Are there any examples in the history of mathematics of a mathematical proof that was found by accident, in the sence that in the effort of proving it, ending up proving something intuitively different? Of course, I do not mean trying to prove that a proposition holds and proving that indeed it does not. Are there any branch of mathematics born as a result of such an "accident"?
Squaring the circle is the age-old attempt to construct a square the same size as a circle, using a compass and straightedge, in a finite number of steps. It was finally proven impossible in 1882.
However, Menaechmus, in his study of the issue, devised the conic sections, beginning a whole branch of mathematics.
One can argue that most parts of mainstream mathematics are borne "by accident". That is we start with a very particular but still important example, then generalizations are discovered and a large theory emerges completely unexpected by the person who started all that. For example Max Dehn studied tessellations of hyperbolic plane and discovered an algorithm to solve the word problem in surface groups. This eventually lead to the small cancelation theory, solutions of bounded Burnside problem and many other group theoretic problems, Gromov hyperbolic groups and the whole geometric group theory.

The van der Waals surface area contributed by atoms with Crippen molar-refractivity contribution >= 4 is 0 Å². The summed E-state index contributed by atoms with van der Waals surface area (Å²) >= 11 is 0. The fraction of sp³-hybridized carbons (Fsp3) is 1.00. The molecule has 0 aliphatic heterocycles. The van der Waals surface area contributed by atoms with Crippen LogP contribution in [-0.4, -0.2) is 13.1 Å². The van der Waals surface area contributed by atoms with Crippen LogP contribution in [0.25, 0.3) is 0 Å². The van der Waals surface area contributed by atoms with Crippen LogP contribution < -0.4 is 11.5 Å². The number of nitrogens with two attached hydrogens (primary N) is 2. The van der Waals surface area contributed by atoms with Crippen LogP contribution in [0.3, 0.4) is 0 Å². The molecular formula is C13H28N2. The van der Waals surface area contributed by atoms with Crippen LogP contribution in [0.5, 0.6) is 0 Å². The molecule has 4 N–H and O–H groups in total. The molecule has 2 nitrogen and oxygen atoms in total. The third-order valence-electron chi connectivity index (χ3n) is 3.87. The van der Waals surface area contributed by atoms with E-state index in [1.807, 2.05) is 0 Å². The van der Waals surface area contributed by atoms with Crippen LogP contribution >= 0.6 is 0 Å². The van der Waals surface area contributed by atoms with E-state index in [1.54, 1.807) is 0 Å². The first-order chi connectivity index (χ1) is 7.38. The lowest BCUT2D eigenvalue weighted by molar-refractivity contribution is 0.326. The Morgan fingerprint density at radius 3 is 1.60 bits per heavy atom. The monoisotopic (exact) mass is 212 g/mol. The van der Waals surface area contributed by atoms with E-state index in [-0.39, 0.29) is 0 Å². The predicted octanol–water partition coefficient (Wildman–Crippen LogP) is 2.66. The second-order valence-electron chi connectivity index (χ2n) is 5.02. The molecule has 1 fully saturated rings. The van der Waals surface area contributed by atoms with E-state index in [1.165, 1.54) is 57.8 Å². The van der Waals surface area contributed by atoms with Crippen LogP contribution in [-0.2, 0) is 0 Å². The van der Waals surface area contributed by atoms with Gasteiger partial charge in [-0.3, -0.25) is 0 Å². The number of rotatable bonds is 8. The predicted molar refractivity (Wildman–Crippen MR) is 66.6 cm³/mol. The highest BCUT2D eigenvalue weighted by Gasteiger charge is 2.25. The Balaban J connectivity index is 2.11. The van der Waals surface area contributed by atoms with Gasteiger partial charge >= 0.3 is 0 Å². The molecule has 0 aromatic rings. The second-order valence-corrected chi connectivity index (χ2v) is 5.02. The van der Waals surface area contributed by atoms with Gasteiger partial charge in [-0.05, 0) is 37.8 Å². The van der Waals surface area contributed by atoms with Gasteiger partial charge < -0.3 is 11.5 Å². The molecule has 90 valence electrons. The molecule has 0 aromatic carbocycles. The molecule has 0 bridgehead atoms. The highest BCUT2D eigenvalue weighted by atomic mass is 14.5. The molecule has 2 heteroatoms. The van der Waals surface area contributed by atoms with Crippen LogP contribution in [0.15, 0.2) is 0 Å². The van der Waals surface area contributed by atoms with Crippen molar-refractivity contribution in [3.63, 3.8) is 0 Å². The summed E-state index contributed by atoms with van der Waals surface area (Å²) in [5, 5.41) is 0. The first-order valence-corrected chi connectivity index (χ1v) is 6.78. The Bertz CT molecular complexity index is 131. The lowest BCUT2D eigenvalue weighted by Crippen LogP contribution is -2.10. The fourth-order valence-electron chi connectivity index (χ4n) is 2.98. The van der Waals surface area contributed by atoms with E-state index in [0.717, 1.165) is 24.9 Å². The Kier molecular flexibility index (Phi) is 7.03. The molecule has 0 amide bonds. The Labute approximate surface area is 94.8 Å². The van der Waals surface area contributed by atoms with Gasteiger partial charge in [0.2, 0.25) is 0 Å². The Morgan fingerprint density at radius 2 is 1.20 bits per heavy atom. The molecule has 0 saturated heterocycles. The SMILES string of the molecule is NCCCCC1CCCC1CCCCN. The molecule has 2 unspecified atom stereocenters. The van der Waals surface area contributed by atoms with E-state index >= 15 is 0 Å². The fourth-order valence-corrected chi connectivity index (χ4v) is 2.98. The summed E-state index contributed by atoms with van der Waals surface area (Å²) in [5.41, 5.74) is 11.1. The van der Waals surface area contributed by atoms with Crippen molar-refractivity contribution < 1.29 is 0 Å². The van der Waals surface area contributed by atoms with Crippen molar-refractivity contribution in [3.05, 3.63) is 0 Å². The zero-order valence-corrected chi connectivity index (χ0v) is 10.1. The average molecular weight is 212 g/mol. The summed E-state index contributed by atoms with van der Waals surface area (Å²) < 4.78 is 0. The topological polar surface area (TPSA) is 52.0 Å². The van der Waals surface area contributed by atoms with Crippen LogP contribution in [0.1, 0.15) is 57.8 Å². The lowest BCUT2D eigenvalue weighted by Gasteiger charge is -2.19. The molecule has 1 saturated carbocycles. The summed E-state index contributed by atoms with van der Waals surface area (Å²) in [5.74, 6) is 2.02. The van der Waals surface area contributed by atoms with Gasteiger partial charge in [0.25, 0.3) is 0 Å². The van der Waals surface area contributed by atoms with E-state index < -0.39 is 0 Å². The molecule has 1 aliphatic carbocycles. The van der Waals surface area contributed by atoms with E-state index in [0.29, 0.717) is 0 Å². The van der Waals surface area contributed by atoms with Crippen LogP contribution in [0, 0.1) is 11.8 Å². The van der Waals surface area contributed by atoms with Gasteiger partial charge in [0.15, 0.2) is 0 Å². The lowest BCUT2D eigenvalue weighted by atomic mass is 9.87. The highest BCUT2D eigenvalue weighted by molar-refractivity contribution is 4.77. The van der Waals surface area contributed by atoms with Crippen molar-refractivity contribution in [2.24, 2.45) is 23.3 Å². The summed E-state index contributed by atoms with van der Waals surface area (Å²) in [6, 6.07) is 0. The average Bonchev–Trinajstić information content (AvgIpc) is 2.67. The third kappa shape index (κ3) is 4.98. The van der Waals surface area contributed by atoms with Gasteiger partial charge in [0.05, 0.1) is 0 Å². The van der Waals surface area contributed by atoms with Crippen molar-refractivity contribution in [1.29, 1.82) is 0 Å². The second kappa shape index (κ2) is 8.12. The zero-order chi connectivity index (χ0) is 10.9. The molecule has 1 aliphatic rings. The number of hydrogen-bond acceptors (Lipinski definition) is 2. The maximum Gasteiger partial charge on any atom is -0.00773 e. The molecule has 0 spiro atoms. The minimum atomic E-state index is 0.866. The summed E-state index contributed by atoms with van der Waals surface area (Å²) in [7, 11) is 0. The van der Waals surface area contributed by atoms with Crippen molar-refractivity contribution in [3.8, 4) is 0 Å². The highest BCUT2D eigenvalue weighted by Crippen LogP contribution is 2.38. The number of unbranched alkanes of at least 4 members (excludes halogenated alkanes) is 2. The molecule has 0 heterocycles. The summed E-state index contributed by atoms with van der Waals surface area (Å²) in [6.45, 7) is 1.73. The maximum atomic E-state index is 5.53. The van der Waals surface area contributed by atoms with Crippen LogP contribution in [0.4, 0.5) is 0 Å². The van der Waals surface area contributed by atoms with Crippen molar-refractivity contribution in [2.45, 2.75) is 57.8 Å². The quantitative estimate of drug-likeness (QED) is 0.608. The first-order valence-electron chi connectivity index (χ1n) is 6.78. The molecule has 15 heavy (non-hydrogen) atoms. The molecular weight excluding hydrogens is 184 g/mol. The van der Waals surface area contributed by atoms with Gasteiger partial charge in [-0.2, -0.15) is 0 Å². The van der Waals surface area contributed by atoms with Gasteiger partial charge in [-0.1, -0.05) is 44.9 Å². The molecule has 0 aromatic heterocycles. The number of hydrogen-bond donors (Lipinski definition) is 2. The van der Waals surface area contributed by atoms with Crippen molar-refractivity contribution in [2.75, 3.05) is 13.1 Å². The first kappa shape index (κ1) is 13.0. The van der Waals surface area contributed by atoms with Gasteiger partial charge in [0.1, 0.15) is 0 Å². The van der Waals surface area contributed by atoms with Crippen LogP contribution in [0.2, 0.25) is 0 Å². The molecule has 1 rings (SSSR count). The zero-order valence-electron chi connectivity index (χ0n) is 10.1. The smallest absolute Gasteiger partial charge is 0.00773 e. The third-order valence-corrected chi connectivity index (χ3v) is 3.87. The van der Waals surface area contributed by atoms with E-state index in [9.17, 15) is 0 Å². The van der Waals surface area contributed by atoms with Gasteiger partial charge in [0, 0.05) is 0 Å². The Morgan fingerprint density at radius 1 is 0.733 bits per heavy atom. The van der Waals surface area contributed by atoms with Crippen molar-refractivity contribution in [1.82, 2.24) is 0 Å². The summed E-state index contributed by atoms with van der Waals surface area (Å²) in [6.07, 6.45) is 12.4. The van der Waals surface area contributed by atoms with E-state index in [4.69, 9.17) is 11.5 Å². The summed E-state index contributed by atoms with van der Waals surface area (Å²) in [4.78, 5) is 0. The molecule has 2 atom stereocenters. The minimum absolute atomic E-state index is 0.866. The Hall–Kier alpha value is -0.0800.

Perhaps something closer to the question.
in the effort of proving it, ending up proving something intuitively different
One can count here numerous attempts to prove well known open conjectures which resulted in proving weaker and seemingly different statements. For example, Tao's "approximation" of Collatz problem is interesting by itself but is a result of an attempt to solve the problem, Moore's theorem about Folner sets in the R.Thompson group $F$ is a result of his attempt to resolve the amenability question for this group.